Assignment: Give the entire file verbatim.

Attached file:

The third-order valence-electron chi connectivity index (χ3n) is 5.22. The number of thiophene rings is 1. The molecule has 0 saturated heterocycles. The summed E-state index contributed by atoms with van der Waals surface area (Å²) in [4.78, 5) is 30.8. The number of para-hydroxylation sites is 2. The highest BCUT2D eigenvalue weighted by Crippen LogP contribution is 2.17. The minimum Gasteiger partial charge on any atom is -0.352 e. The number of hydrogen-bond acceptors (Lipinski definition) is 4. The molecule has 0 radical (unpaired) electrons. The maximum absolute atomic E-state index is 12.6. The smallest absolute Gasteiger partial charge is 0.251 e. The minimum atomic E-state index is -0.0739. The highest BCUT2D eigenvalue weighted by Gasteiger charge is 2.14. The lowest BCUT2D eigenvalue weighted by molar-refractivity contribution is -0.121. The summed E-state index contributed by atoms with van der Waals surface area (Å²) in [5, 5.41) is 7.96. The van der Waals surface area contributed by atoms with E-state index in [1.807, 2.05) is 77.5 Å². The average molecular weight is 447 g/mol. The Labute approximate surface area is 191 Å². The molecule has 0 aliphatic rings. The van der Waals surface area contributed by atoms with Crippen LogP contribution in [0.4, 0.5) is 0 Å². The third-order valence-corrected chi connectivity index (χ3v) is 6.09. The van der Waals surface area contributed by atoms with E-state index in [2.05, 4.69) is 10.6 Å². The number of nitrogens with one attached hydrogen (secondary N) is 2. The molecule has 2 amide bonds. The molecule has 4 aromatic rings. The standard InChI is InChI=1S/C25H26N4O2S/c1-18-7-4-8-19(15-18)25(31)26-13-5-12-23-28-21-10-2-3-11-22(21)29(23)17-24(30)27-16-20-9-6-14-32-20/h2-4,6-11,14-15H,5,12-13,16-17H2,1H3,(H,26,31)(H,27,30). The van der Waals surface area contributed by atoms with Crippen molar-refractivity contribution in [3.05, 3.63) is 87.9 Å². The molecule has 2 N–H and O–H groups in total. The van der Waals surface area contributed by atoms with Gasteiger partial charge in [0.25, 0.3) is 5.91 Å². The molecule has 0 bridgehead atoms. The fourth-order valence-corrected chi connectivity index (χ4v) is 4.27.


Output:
The third-order valence-electron chi connectivity index (χ3n) is 5.22. The number of thiophene rings is 1. The molecule has 0 saturated heterocycles. The summed E-state index contributed by atoms with van der Waals surface area (Å²) in [4.78, 5) is 30.8. The number of para-hydroxylation sites is 2. The highest BCUT2D eigenvalue weighted by Crippen LogP contribution is 2.17. The minimum Gasteiger partial charge on any atom is -0.352 e. The number of hydrogen-bond acceptors (Lipinski definition) is 4. The molecule has 0 radical (unpaired) electrons. The maximum absolute atomic E-state index is 12.6. The smallest absolute Gasteiger partial charge is 0.251 e. The minimum atomic E-state index is -0.0739. The highest BCUT2D eigenvalue weighted by Gasteiger charge is 2.14. The lowest BCUT2D eigenvalue weighted by molar-refractivity contribution is -0.121. The summed E-state index contributed by atoms with van der Waals surface area (Å²) in [5, 5.41) is 7.96. The van der Waals surface area contributed by atoms with E-state index in [1.807, 2.05) is 77.5 Å². The average molecular weight is 447 g/mol. The Labute approximate surface area is 191 Å². The molecule has 0 aliphatic rings. The van der Waals surface area contributed by atoms with Crippen LogP contribution in [0.4, 0.5) is 0 Å². The third-order valence-corrected chi connectivity index (χ3v) is 6.09. The van der Waals surface area contributed by atoms with E-state index in [2.05, 4.69) is 10.6 Å². The number of nitrogens with one attached hydrogen (secondary N) is 2. The molecule has 2 amide bonds. The molecule has 4 aromatic rings. The standard InChI is InChI=1S/C25H26N4O2S/c1-18-7-4-8-19(15-18)25(31)26-13-5-12-23-28-21-10-2-3-11-22(21)29(23)17-24(30)27-16-20-9-6-14-32-20/h2-4,6-11,14-15H,5,12-13,16-17H2,1H3,(H,26,31)(H,27,30). The van der Waals surface area contributed by atoms with Crippen molar-refractivity contribution in [3.05, 3.63) is 87.9 Å². The molecule has 2 N–H and O–H groups in total. The van der Waals surface area contributed by atoms with Gasteiger partial charge in [0.25, 0.3) is 5.91 Å². The molecule has 0 bridgehead atoms. The fourth-order valence-corrected chi connectivity index (χ4v) is 4.27.